NATIONAL REPORT—When the NoMad Hotel opened in New York City in 2012, it did so with reclaimed wood flooring in its guestrooms. When the Grain Tasting Bar opened late that same year at the Hyatt Regency Vancouver in British Columbia, it featured doors made from reclaimed wood. When the Heritage Cabins at Pine Bungalows in Jasper National Park in Alberta, Canada were completed this year, the knotty pine tongue-in-groove wood installed in the original Pine Bungalows cabins in the 1960s and 1970s was utilized. Reclaimed wood is increasingly being specified and used in lodgings of all types, whether in flooring, doors, mantels, paneling, menu covers, or other fixtures or accessories.
The motives for using reclaimed wood are many. Environmentally, wood taken from existing structures or even river bottoms can have many advantages. Virgin or farmed forests are not cut down and wood is diverted from the landfill. The more local the sourcing, the greater the environmental upside. For the owner of the structure, there are cost savings from not having to dispose of the wood. Aesthetically, reclaimed wood cannot be beat for offering an aged appearance to a setting. Structurally, old reclaimed wood tends to have a much tighter grain structure and is more stable than virgin wood of the same species. From a marketing standpoint, there can be fascinating stories behind the wood worth retelling over and over.
Knowing the source of the reclaimed wood that one purchases can be tricky but most suppliers to the hospitality industry well document the source of their product—on their websites and internally through branding and other processes. The Forest Stewardship Council (FSC), according to Brad Kahn, the organization’s Communications Director for the United States, certifies not only companies selling reclaimed wood but also the individual products themselves.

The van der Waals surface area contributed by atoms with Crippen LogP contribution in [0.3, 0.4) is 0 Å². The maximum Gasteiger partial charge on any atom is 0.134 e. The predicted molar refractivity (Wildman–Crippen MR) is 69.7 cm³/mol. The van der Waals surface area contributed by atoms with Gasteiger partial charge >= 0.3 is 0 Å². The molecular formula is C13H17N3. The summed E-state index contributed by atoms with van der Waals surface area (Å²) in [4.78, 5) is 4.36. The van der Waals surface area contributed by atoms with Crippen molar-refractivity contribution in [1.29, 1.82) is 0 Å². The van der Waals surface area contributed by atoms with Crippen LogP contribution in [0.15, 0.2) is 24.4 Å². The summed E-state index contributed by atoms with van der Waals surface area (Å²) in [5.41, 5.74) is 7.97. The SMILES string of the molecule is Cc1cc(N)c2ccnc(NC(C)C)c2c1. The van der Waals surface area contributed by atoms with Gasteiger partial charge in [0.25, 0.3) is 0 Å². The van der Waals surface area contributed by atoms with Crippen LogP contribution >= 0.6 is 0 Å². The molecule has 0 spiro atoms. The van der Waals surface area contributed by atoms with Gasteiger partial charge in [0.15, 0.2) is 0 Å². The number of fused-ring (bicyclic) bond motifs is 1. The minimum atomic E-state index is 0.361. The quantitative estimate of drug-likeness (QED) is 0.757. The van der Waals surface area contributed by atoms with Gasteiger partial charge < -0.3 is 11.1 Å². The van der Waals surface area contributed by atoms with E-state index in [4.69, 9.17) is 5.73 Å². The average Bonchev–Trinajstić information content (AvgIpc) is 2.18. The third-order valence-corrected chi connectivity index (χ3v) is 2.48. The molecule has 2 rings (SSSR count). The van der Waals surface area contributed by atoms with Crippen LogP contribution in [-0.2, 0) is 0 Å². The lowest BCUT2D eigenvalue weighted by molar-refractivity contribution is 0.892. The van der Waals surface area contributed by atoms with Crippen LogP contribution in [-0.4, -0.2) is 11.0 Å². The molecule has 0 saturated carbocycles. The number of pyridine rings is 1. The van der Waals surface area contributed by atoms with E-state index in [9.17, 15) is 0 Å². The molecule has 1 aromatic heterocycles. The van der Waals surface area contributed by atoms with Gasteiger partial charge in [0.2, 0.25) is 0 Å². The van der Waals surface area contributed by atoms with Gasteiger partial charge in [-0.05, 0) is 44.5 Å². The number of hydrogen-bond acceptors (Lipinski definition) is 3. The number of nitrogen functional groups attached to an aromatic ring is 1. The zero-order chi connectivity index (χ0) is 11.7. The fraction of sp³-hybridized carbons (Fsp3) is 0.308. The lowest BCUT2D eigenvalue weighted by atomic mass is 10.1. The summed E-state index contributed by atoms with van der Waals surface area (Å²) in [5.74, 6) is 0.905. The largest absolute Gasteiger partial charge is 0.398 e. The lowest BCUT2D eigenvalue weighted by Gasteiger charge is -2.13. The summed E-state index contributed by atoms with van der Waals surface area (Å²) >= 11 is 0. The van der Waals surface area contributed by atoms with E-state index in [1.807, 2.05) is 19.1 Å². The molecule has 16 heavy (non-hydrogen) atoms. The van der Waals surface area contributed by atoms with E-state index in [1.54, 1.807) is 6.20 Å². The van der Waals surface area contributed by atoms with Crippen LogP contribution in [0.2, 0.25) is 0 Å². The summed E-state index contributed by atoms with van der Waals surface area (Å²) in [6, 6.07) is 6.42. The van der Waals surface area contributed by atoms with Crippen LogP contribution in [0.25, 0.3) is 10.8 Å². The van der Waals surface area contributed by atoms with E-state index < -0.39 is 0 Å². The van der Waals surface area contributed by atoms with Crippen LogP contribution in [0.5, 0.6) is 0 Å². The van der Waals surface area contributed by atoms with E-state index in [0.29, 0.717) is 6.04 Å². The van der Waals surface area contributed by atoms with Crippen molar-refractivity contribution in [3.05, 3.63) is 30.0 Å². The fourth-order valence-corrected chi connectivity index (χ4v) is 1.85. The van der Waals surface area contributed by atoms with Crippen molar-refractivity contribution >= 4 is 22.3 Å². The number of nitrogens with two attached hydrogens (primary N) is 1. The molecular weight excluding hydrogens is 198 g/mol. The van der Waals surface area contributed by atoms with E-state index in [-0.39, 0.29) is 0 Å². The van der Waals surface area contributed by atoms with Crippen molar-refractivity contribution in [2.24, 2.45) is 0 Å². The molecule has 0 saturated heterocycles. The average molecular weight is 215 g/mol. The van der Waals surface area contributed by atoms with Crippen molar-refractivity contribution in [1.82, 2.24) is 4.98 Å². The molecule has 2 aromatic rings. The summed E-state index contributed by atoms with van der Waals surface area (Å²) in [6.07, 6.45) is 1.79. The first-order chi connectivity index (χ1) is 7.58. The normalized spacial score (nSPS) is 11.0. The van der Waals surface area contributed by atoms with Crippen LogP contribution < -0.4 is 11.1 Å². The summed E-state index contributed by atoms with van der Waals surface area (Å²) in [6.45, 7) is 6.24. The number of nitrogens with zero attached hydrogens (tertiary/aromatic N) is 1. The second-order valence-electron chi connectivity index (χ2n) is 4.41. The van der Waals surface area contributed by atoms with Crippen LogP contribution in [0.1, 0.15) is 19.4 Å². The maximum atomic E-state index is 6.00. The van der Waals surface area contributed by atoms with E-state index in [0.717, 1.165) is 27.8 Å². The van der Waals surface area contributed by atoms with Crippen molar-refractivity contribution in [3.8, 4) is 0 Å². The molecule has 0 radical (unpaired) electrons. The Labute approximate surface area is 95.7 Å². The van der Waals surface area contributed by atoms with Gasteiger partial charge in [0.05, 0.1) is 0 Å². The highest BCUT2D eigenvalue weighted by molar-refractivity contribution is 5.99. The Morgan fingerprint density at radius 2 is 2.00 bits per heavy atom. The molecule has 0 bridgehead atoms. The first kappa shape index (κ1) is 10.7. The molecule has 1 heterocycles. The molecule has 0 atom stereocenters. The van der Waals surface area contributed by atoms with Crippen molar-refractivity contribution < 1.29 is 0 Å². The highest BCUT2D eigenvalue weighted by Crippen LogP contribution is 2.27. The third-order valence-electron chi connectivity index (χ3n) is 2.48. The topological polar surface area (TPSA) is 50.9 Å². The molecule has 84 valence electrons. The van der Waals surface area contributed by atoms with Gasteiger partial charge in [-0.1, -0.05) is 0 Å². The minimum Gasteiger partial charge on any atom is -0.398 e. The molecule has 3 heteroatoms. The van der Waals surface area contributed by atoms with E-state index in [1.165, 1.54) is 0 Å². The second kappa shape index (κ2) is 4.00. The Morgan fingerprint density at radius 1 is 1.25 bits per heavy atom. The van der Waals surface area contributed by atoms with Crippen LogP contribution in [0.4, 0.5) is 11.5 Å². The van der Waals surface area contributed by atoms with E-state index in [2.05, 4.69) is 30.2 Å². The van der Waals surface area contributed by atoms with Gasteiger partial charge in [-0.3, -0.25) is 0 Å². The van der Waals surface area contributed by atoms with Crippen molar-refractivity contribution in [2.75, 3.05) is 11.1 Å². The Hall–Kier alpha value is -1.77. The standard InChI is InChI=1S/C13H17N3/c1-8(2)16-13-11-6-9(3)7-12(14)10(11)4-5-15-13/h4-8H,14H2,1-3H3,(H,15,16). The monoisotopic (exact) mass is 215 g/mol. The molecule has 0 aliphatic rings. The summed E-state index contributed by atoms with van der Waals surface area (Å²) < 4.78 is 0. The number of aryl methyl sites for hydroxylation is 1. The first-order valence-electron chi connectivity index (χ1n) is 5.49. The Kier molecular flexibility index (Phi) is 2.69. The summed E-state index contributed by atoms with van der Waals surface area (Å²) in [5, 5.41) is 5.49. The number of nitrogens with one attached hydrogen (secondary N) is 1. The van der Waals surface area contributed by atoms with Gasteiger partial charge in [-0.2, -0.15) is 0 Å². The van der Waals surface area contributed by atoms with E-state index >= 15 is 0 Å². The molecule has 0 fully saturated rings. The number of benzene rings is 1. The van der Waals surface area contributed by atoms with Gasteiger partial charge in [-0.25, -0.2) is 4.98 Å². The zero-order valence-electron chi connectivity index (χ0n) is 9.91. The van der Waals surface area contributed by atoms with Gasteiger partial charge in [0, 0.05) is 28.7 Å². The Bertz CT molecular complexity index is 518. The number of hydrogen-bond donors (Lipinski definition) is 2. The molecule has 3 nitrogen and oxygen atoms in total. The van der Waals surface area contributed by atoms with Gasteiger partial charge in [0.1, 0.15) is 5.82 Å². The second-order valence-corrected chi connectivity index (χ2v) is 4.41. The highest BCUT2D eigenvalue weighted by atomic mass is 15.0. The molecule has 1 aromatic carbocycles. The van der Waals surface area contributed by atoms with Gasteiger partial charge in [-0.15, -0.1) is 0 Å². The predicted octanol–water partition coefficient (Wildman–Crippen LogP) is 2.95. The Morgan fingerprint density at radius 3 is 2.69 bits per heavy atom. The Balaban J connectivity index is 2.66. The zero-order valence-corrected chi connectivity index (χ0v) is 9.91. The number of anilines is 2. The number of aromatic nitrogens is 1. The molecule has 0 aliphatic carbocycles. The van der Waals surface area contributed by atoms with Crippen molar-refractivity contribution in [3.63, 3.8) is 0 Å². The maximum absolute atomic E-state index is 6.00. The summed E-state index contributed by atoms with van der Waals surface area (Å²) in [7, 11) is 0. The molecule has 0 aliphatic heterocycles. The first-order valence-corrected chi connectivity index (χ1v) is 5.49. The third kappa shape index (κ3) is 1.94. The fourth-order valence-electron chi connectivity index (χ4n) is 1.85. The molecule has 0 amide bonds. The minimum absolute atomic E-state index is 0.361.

Thousands of Companies FSC Certified
“There are 29,000 companies FSC certified, the majority of which are chain of custody certified,” Kahn says.
FSC has several recycled product labels. Their FSC Recycled label is the label to look for when considering reclaimed wood.
“The FSC label tells the customer it is reclaimed wood and someone has verified it,” Kahn says.
Companies earning the FSC label must adhere to FSC standards and hire an auditor to ensure best practices are being followed.
“‘Reclaimed’ is more of a book audit,” Kahn says. “It feeds into LEED. You can earn credits in the LEED system for it. LEED does drive a lot of these decisions.”
Kahn says FSC does not set standards for deconstruction—the process by which reclaimed wood is generated.
An increasing number of companies now offer wood reclaimed from barns, factories and other sites. The following is a list of some of the companies that either specialize in hospitality or participate in some hospitality projects.